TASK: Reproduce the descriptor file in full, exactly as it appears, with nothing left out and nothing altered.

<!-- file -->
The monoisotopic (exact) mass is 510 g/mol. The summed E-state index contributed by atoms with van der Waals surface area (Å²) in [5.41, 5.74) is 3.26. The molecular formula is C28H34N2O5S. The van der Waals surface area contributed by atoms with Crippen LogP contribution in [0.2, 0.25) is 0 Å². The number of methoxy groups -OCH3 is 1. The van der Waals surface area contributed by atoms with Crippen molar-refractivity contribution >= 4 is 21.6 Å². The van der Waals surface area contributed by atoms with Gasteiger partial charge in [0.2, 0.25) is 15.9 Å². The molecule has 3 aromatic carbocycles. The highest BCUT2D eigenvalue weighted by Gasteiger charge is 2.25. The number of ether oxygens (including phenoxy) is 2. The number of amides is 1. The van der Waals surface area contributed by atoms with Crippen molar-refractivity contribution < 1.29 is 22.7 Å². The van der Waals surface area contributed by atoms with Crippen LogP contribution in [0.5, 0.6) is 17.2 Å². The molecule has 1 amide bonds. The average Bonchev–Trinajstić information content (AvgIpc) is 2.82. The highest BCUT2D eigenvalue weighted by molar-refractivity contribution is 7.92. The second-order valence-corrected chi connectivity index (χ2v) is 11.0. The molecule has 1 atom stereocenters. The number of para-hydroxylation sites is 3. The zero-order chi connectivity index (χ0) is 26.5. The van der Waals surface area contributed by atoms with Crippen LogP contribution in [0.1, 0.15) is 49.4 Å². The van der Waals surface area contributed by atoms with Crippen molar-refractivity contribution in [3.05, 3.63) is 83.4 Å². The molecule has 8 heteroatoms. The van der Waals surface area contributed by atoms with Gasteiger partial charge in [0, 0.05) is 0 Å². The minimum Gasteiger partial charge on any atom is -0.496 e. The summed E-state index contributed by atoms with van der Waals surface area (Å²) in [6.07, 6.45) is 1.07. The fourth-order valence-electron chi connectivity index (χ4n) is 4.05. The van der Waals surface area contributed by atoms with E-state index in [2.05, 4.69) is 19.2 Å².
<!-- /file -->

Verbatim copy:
The monoisotopic (exact) mass is 510 g/mol. The summed E-state index contributed by atoms with van der Waals surface area (Å²) in [5.41, 5.74) is 3.26. The molecular formula is C28H34N2O5S. The van der Waals surface area contributed by atoms with Crippen LogP contribution in [0.2, 0.25) is 0 Å². The number of methoxy groups -OCH3 is 1. The van der Waals surface area contributed by atoms with Crippen molar-refractivity contribution >= 4 is 21.6 Å². The van der Waals surface area contributed by atoms with Gasteiger partial charge in [0.2, 0.25) is 15.9 Å². The molecule has 3 aromatic carbocycles. The highest BCUT2D eigenvalue weighted by Gasteiger charge is 2.25. The number of ether oxygens (including phenoxy) is 2. The number of amides is 1. The van der Waals surface area contributed by atoms with Crippen molar-refractivity contribution < 1.29 is 22.7 Å². The van der Waals surface area contributed by atoms with Crippen LogP contribution in [0.5, 0.6) is 17.2 Å². The molecule has 1 amide bonds. The average Bonchev–Trinajstić information content (AvgIpc) is 2.82. The highest BCUT2D eigenvalue weighted by molar-refractivity contribution is 7.92. The second-order valence-corrected chi connectivity index (χ2v) is 11.0. The molecule has 1 atom stereocenters. The number of para-hydroxylation sites is 3. The zero-order chi connectivity index (χ0) is 26.5. The van der Waals surface area contributed by atoms with Crippen LogP contribution in [0.1, 0.15) is 49.4 Å². The van der Waals surface area contributed by atoms with Crippen molar-refractivity contribution in [3.05, 3.63) is 83.4 Å². The molecule has 8 heteroatoms. The van der Waals surface area contributed by atoms with Gasteiger partial charge in [0, 0.05) is 0 Å². The minimum Gasteiger partial charge on any atom is -0.496 e. The summed E-state index contributed by atoms with van der Waals surface area (Å²) in [6.07, 6.45) is 1.07. The fourth-order valence-electron chi connectivity index (χ4n) is 4.05. The van der Waals surface area contributed by atoms with E-state index in [2.05, 4.69) is 19.2 Å².